Rundgang durch Lafayette mit Ron Hancock ©Laurent Burst Star City

Star City

Lively and charming, authentic and underrated: Lafayette is different. Yet the many attractions of this city of 80,000 in America’s Midwest only reveal themselves upon a closer look. A tour with special insights.

Who knows Duane Purvis? In Lafayette people like to have the football player for lunch. The Triple XXX Family Restaurant menu proudly displays his name along with those of many other local sports heroes. The city’s most famous diner turns them into tasty legends. Purvis’s 1,802-yard record (1,650 meters) for career rushing on the playing field at homegrown Purdue University was unbeaten for more than 30 years. His unparalleled career has been immortalized in the “The Duane Purvis All-American” burger—a favorite even now, long after his death in 1989. It’s an unusual taste treat with an added slab of peanut butter for $7.85.

“If you eat here then you really have to try it,” says Ron Hancock. Hancock, now 65, was already a fan of the distinctive blackand- orange striped building (built in 1931) on Salisbury Street when he was a boy. Today he works in the development lab at Wörwag.

Going for a drive in Lafayette with Hancock is like traveling through time. What looks like retro at first glance often turns out to be the real thing. Lafayette was never any different. Diners like the “Triple XXX” have always been like that. Time seems to have stood still in other places, too, like the popular hotspot Original Frozen Custards, where the ice cream has been delighting generations of residents since 1932—and not just generations of Hancocks.

Lafayette, the small city in the great state of Indiana, doesn’t skimp on its charms.

Modern Lafayette has its charms as well. A side trip to the Lafayette Brewing Company on Main Street is a must on any itinerary. Ten different beers have been brewed here since 1993, each with its own distinctive character. The popular “Tippecanoe Common Ale,” for example, contains Amarillo hops that are grown by only one farm, located in the state of Washington. It is to that the beer owes its fruity taste.

Welcome to Lafayette in the great state of Indiana. It is located 100 kilometers (63 miles) northwest of Indianapolis and 200 kilometers (105 miles) southeast of Chicago. Together with West Lafayette, the city becomes Greater Lafayette with 80,000 inhabitants. The Wabash River runs between them, adding significantly to the city center’s appeal as well as providing an ideal setting for the many music and cultural festivals.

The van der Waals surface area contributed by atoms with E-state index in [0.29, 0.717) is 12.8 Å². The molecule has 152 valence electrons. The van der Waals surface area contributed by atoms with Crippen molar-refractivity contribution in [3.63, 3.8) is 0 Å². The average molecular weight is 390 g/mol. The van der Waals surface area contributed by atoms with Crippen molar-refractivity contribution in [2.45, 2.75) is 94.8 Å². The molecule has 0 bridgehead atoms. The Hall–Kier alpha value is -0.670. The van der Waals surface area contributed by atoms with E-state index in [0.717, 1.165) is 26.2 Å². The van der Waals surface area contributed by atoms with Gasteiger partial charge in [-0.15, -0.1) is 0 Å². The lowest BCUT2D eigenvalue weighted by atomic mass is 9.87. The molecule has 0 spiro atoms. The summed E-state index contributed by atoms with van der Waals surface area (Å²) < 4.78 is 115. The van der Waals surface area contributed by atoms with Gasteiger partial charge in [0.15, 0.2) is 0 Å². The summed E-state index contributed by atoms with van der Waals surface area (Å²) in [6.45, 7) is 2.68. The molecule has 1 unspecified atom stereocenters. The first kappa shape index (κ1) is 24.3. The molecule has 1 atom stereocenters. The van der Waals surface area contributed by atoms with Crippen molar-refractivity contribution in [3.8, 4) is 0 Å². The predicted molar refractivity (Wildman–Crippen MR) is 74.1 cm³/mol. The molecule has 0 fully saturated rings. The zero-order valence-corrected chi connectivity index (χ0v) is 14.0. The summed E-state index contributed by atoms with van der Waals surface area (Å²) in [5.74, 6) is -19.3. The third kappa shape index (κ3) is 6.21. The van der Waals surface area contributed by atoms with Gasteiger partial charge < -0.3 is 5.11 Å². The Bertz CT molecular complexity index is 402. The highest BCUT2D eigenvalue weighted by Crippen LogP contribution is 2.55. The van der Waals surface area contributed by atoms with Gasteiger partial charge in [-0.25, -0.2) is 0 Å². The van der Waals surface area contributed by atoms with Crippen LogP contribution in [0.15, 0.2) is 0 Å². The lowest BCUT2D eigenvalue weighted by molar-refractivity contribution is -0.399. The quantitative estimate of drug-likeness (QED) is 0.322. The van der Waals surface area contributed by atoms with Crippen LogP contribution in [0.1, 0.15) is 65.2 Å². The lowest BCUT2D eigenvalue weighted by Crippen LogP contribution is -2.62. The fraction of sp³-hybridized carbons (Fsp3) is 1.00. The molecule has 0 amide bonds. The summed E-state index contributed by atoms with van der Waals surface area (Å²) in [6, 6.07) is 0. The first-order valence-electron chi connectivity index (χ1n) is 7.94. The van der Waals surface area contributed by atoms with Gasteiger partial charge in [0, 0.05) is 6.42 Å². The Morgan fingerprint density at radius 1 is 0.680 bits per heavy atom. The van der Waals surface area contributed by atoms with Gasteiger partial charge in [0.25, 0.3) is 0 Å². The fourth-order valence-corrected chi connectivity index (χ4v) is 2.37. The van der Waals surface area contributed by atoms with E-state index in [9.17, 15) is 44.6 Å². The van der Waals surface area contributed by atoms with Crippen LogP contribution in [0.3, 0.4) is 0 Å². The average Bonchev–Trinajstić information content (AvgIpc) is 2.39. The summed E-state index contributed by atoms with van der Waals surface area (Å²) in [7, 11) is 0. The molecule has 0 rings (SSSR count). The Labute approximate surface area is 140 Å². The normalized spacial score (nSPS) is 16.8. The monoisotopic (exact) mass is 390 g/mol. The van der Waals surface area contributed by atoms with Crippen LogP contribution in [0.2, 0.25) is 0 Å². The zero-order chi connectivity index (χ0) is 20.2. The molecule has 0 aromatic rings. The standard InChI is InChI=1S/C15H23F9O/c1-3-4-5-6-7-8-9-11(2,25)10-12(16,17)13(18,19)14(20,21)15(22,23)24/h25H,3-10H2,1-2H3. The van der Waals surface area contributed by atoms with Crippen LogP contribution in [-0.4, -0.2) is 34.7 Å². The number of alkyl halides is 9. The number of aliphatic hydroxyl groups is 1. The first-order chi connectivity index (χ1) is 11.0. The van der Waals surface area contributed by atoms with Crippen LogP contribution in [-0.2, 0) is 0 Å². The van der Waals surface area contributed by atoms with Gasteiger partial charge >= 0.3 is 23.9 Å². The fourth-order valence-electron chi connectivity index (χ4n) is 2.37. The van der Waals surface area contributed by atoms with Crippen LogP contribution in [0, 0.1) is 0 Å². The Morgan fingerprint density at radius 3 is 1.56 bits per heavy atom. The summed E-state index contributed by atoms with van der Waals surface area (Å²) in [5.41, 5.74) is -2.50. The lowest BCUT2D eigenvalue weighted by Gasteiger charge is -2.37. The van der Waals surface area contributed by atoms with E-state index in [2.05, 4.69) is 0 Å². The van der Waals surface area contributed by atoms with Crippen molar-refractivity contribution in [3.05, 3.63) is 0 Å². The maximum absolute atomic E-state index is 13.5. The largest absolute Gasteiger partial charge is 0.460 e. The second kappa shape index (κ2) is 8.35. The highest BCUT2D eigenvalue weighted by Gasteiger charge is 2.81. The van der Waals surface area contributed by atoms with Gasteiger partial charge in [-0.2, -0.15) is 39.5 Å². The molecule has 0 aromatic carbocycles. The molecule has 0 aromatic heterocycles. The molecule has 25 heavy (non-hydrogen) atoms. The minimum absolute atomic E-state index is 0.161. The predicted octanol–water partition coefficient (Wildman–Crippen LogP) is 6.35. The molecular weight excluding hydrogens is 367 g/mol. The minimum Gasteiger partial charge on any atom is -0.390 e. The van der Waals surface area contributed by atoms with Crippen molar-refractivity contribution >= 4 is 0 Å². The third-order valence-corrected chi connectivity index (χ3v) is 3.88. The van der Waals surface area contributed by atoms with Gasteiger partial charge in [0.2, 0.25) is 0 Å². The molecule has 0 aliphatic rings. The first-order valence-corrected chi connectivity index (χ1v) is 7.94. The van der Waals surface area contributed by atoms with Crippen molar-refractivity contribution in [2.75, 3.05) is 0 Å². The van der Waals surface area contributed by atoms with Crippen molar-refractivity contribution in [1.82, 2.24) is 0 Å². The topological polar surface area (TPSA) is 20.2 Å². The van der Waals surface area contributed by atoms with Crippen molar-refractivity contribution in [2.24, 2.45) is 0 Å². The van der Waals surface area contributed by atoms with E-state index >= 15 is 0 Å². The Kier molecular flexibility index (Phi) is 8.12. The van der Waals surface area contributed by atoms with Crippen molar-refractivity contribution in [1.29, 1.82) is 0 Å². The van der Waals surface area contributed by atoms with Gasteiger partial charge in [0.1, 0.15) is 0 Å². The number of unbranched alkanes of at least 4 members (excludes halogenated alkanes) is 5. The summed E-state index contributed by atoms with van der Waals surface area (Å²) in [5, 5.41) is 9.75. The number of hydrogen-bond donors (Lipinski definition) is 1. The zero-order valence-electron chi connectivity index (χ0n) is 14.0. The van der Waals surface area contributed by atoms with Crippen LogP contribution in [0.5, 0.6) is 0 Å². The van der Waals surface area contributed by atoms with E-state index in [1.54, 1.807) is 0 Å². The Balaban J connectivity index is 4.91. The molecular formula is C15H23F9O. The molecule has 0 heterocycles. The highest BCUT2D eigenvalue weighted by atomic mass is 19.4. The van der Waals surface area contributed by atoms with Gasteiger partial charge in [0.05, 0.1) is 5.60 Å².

The suburbs may look like those in any other American city: the Wörwag plant is located in a typical commercial area on Kossuth Street, along with shopping centers, motels, gas stations, and fast food restaurants.

The historic center, however, is characterized by Victorian buildings, rustic shops, and the local art scene. The old court house with its distinctive dome embellishes the city center as much as the bars, taverns and restaurants do. Axl Rose, singer in the rock band Guns N’ Roses, was born in Lafayette. Bernadette’s Barber Shop is striking in its own unique way —you can have your beard trimmed there for $5. But beyond the women’s and men’s haircuts that Kate Sweeney and Kristen Rupp spiff up their customers with, the shop interior fascinates with its mix of kitsch and art on the walls and in the furnishings. America straight up.

The 40,000 students, including 8,000 from 120 different countries, also exert a major influence on the city’s atmosphere. Purdue University’s strength in engineering—and particularly in aviation and spaceflight technology—has made it one of the most prestigious universities in that field in the country. Neil Armstrong and Eugene Cernan, the first and last (for now) men on the moon are among its graduates.

Rundgang durch Lafayette

Lafayette is also crazy about sports. In the college football scene the Boilermakers, as the university team is called, fill the Ross Ade Stadium, which holds up to 60,000. The Mackay Arena with its 16,123 seats is the basketball team’s home court.

Rundgang durch Lafayette

In Mary Lou Donuts nothing but doughnuts in countless varieties have been sold since 1961. Very calorific, but simply heavenly. One highlight: chocolate doughnuts filled with whipped cream. The traffic on 4th Street gets especially congested on Saturdays—for understandable reasons.

A puzzling star

Back to the starting point of the tour: the Triple XXX menu not only pays homage to the city’s famous natives of the past, but also living legends. The “Boudia” sandwich was added to the menu in honor of David Boudia. In 2012, the high diving champion won Olympic gold in London.

So many stars, including a puzzling one. When asked why Lafayette is also called “Star City,” not even Hancock is able to answer that. His colleague Derek Stetler can’t get the question out of his head, so he does some research. The result: when Lafayette became Indiana’s leading trade center in 1825, thanks to the Wabash River, it was given that nickname. The city flag still has the star emblazoned on it as testimony to that past.

Ron Hancock

has worked in the development lab at Egyptian Lacquer since 1976—with only a short interruption. Wörwag acquired the company in 2000. He was born and raised in Lafayette, then studied at Purdue University. Leading a tour of his hometown is therefore something that is especially near and dear to him. “Lafayette is a wonderful place to live and have family and friends.”

Text: Michael Thiem

Photos: Laurent Burst